Oftentimes, the shipper of the cargo employs a freight forwarder, custom broker, related agent, or the like in order to effectuate such shipping. As should be understood, the shipper is not necessarily in the business of transporting cargo but instead may be in the business of producing or consuming the cargo. The freight forwarder, custom broker, and/or related agent likely is not in the business of transporting the cargo either but instead provides services to the shipper in the nature of finding an appropriate transporter for the shipper, where the transporter is in fact in the business of transporting the cargo.

Thus, based on considerations such as the origin and the destination of the cargo and when the shipper desires that the cargo is picked up at the origin and dropped off at the destination, the freight forwarder, custom broker, and/or related agent arranges for one or more appropriate transporters to in fact pick up the cargo at the origin at about the desired time and also drop off the cargo at the destination at about the desired time. As may be appreciated, the freight forwarder, custom broker, and/or related agent may arrange for a single transporter to pick up and drop off the cargo, or may arrange for a series of transporters if necessary and/or desired. In the latter case, the freight forwarder, custom broker, and/or related agent may also arrange for storage of the cargo at one or more intermediate locations. As may also be appreciated, the freight forwarder, custom broker, and/or related agent may further arrange for all importation and/or exportation functions in connection with the cargo, including fees, inspection or quarantine or the like, re-packaging if need be, and the like.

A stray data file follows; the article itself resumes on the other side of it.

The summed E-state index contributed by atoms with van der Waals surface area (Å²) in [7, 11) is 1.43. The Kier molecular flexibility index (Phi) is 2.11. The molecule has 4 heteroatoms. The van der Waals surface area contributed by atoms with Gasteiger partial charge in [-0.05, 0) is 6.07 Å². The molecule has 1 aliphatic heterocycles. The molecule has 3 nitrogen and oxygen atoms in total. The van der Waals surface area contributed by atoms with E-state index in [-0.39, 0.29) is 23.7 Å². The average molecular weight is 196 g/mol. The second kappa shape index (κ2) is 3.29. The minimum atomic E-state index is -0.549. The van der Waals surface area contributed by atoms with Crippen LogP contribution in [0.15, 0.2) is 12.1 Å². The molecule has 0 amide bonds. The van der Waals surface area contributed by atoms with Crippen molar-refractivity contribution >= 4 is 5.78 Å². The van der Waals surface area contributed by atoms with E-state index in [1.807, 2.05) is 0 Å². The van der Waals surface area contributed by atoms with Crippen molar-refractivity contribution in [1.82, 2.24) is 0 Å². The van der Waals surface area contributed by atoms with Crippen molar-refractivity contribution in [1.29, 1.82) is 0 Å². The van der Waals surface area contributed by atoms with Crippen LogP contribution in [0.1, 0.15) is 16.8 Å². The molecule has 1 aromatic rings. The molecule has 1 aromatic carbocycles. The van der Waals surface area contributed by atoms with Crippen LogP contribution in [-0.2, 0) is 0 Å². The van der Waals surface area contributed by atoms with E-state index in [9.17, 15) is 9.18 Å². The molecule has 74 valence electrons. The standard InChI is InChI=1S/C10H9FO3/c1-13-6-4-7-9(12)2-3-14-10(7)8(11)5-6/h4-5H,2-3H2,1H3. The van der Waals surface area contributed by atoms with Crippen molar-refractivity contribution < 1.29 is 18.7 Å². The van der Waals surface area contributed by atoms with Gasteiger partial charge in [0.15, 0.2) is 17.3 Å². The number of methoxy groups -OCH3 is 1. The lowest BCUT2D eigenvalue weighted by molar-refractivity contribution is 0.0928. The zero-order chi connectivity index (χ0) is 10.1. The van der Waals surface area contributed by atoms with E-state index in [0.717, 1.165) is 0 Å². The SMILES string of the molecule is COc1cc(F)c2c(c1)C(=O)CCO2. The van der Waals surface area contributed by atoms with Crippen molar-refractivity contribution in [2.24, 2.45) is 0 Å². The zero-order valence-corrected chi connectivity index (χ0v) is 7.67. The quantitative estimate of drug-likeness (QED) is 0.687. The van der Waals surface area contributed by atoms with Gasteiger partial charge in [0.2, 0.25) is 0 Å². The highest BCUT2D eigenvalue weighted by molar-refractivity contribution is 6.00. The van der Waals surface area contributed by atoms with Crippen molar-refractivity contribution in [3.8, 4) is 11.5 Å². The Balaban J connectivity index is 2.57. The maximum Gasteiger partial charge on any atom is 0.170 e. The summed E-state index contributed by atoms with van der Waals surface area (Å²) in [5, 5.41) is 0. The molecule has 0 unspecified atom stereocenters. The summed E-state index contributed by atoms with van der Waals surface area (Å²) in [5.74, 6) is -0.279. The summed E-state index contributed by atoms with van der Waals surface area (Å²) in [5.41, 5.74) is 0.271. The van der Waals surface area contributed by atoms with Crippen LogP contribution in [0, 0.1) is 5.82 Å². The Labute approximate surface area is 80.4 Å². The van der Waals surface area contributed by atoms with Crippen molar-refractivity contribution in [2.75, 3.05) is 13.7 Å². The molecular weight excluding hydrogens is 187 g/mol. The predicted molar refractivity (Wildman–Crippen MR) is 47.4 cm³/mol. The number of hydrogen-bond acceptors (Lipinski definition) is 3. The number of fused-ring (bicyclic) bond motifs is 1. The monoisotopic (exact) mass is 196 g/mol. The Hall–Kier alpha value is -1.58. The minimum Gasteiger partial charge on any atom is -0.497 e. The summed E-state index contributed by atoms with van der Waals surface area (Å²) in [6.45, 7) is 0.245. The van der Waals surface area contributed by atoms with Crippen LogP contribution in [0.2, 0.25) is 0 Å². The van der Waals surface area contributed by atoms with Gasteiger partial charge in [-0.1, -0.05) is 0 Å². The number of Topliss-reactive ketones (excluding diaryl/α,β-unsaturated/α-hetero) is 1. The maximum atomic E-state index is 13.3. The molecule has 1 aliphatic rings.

Notably, and again, at any of several checkpoints during shipment and/or transportation of the cargo, access to the documentation regarding the cargo may be required. For example, if importing the cargo, a customs agent at the point of importation may require access to at least some of the documentation in order to determine that an importation tax is paid for the cargo at an appropriate rate. Similarly, if storing the cargo at an intermediate point, a clerk may require access to at least some of the documentation in order to determine whether the cargo is combustible or requires special handling.

Typically, the shipper provides the freight forwarder, custom broker, and/or related agent with such documentation and the freight forwarder, custom broker, and/or related agent in turn provides the documentation at the appropriate checkpoints, although other arrangements may also be employed. At any rate, the freight forwarder, custom broker, related agent, or another entity may be required to provide differing documentation at different checkpoints. Accordingly, a need exists for a system and method to allow the shipper to provide such documentation to the freight forwarder, custom broker, related agent, or other entity, particularly in an electronic form so that the documentation may then be forwarded to the checkpoint in such electronic form. Also, a need exists for such a system and method to allow the freight forwarder, custom broker, and/or related agent to select from among the documentation based on the checkpoint and/or other considerations. Further, a need exists for such a system and method to package the selected documentation into a merged form such as a single electronic file so that the selected documentation may be sent in an organized manner.

BRIEF SUMMARY OF THE INVENTION